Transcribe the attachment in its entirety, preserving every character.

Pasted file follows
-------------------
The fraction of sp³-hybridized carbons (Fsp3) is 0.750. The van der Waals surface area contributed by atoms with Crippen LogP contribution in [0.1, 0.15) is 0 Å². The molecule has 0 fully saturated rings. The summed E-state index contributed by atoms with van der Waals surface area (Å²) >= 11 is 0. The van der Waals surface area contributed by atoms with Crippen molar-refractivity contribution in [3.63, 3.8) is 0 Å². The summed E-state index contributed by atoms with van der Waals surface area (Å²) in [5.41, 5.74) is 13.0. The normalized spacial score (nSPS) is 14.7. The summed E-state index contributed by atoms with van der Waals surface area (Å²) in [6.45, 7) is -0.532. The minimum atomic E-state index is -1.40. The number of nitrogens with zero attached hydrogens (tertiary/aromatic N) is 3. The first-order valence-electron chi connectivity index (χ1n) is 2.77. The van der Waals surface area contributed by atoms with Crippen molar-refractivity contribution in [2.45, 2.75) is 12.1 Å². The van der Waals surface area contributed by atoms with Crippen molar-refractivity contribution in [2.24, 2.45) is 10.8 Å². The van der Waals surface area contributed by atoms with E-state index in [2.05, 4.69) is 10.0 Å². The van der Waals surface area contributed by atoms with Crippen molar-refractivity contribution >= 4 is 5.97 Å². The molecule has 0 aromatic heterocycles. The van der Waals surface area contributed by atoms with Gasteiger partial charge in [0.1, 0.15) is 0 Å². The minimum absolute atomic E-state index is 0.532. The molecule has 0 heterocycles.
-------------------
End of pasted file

The fraction of sp³-hybridized carbons (Fsp3) is 0.750. The van der Waals surface area contributed by atoms with Crippen LogP contribution in [0.1, 0.15) is 0 Å². The molecule has 0 fully saturated rings. The summed E-state index contributed by atoms with van der Waals surface area (Å²) >= 11 is 0. The van der Waals surface area contributed by atoms with Crippen molar-refractivity contribution in [3.63, 3.8) is 0 Å². The summed E-state index contributed by atoms with van der Waals surface area (Å²) in [5.41, 5.74) is 13.0. The normalized spacial score (nSPS) is 14.7. The summed E-state index contributed by atoms with van der Waals surface area (Å²) in [6.45, 7) is -0.532. The minimum atomic E-state index is -1.40. The number of nitrogens with zero attached hydrogens (tertiary/aromatic N) is 3. The first-order valence-electron chi connectivity index (χ1n) is 2.77. The van der Waals surface area contributed by atoms with Crippen molar-refractivity contribution in [2.45, 2.75) is 12.1 Å². The van der Waals surface area contributed by atoms with Crippen molar-refractivity contribution in [2.24, 2.45) is 10.8 Å². The van der Waals surface area contributed by atoms with E-state index in [2.05, 4.69) is 10.0 Å². The van der Waals surface area contributed by atoms with Crippen molar-refractivity contribution >= 4 is 5.97 Å². The molecule has 0 aromatic heterocycles. The van der Waals surface area contributed by atoms with Gasteiger partial charge in [0.1, 0.15) is 0 Å². The minimum absolute atomic E-state index is 0.532. The molecule has 0 heterocycles.